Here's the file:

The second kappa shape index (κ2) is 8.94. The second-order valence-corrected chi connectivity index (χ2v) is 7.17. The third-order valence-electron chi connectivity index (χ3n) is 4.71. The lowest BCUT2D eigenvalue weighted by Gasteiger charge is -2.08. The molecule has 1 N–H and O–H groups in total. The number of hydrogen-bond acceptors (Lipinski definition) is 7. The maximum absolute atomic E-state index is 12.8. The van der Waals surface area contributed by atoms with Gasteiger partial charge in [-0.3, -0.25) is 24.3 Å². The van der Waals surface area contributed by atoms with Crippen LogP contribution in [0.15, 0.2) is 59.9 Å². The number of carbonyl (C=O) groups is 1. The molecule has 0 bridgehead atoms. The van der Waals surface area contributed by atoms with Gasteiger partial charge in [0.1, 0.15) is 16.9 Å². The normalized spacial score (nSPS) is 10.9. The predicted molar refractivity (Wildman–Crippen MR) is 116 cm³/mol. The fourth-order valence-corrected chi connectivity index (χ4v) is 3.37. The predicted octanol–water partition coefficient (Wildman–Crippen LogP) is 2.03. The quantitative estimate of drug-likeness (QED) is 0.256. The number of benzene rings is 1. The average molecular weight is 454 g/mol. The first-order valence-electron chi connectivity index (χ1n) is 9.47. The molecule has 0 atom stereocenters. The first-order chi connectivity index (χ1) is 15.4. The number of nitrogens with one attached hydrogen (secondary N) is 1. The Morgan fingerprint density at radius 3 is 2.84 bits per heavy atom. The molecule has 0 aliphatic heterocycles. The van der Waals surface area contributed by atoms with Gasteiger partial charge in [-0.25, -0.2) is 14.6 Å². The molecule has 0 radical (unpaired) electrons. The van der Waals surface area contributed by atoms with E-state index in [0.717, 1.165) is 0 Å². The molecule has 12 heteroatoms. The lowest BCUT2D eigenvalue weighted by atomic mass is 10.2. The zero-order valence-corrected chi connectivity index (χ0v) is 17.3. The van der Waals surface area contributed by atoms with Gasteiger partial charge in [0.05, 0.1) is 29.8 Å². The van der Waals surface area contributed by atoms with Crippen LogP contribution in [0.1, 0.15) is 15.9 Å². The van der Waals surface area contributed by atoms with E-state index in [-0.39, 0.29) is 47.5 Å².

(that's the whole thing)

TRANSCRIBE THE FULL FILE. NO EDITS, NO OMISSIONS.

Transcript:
The second kappa shape index (κ2) is 8.94. The second-order valence-corrected chi connectivity index (χ2v) is 7.17. The third-order valence-electron chi connectivity index (χ3n) is 4.71. The lowest BCUT2D eigenvalue weighted by Gasteiger charge is -2.08. The molecule has 1 N–H and O–H groups in total. The number of hydrogen-bond acceptors (Lipinski definition) is 7. The maximum absolute atomic E-state index is 12.8. The van der Waals surface area contributed by atoms with Gasteiger partial charge in [-0.3, -0.25) is 24.3 Å². The van der Waals surface area contributed by atoms with Crippen LogP contribution in [0.15, 0.2) is 59.9 Å². The number of carbonyl (C=O) groups is 1. The molecule has 0 bridgehead atoms. The van der Waals surface area contributed by atoms with Gasteiger partial charge in [0.1, 0.15) is 16.9 Å². The normalized spacial score (nSPS) is 10.9. The predicted molar refractivity (Wildman–Crippen MR) is 116 cm³/mol. The fourth-order valence-corrected chi connectivity index (χ4v) is 3.37. The predicted octanol–water partition coefficient (Wildman–Crippen LogP) is 2.03. The quantitative estimate of drug-likeness (QED) is 0.256. The number of benzene rings is 1. The average molecular weight is 454 g/mol. The first-order valence-electron chi connectivity index (χ1n) is 9.47. The molecule has 0 atom stereocenters. The first-order chi connectivity index (χ1) is 15.4. The number of nitrogens with one attached hydrogen (secondary N) is 1. The Morgan fingerprint density at radius 3 is 2.84 bits per heavy atom. The molecule has 0 aliphatic heterocycles. The van der Waals surface area contributed by atoms with Gasteiger partial charge in [-0.25, -0.2) is 14.6 Å². The molecule has 0 radical (unpaired) electrons. The van der Waals surface area contributed by atoms with E-state index in [0.717, 1.165) is 0 Å². The molecule has 12 heteroatoms. The lowest BCUT2D eigenvalue weighted by atomic mass is 10.2. The zero-order valence-corrected chi connectivity index (χ0v) is 17.3. The van der Waals surface area contributed by atoms with Gasteiger partial charge in [0.05, 0.1) is 29.8 Å². The van der Waals surface area contributed by atoms with Crippen LogP contribution in [0.1, 0.15) is 15.9 Å². The van der Waals surface area contributed by atoms with E-state index in [-0.39, 0.29) is 47.5 Å².